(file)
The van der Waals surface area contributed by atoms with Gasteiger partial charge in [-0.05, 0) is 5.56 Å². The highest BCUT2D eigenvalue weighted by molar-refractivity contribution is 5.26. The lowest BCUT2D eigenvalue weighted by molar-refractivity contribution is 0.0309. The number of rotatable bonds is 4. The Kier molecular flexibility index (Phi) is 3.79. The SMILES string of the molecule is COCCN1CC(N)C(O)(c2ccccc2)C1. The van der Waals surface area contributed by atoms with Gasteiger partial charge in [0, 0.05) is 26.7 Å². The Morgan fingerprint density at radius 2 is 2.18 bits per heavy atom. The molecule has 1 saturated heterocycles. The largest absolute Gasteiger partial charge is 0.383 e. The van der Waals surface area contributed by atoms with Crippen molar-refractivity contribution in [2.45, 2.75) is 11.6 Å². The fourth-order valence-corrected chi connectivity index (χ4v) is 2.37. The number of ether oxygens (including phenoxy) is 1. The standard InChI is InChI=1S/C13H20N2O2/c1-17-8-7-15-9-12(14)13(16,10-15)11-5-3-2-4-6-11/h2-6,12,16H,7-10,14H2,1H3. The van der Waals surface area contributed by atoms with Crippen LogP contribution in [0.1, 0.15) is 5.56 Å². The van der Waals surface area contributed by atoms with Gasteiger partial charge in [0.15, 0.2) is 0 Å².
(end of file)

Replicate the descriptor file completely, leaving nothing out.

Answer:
The van der Waals surface area contributed by atoms with Gasteiger partial charge in [-0.05, 0) is 5.56 Å². The highest BCUT2D eigenvalue weighted by molar-refractivity contribution is 5.26. The lowest BCUT2D eigenvalue weighted by molar-refractivity contribution is 0.0309. The number of rotatable bonds is 4. The Kier molecular flexibility index (Phi) is 3.79. The SMILES string of the molecule is COCCN1CC(N)C(O)(c2ccccc2)C1. The van der Waals surface area contributed by atoms with Gasteiger partial charge in [0, 0.05) is 26.7 Å². The Morgan fingerprint density at radius 2 is 2.18 bits per heavy atom. The molecule has 1 saturated heterocycles. The largest absolute Gasteiger partial charge is 0.383 e. The van der Waals surface area contributed by atoms with Crippen molar-refractivity contribution in [2.45, 2.75) is 11.6 Å². The fourth-order valence-corrected chi connectivity index (χ4v) is 2.37. The number of ether oxygens (including phenoxy) is 1. The standard InChI is InChI=1S/C13H20N2O2/c1-17-8-7-15-9-12(14)13(16,10-15)11-5-3-2-4-6-11/h2-6,12,16H,7-10,14H2,1H3. The van der Waals surface area contributed by atoms with Crippen LogP contribution in [0.1, 0.15) is 5.56 Å². The van der Waals surface area contributed by atoms with Gasteiger partial charge in [0.15, 0.2) is 0 Å².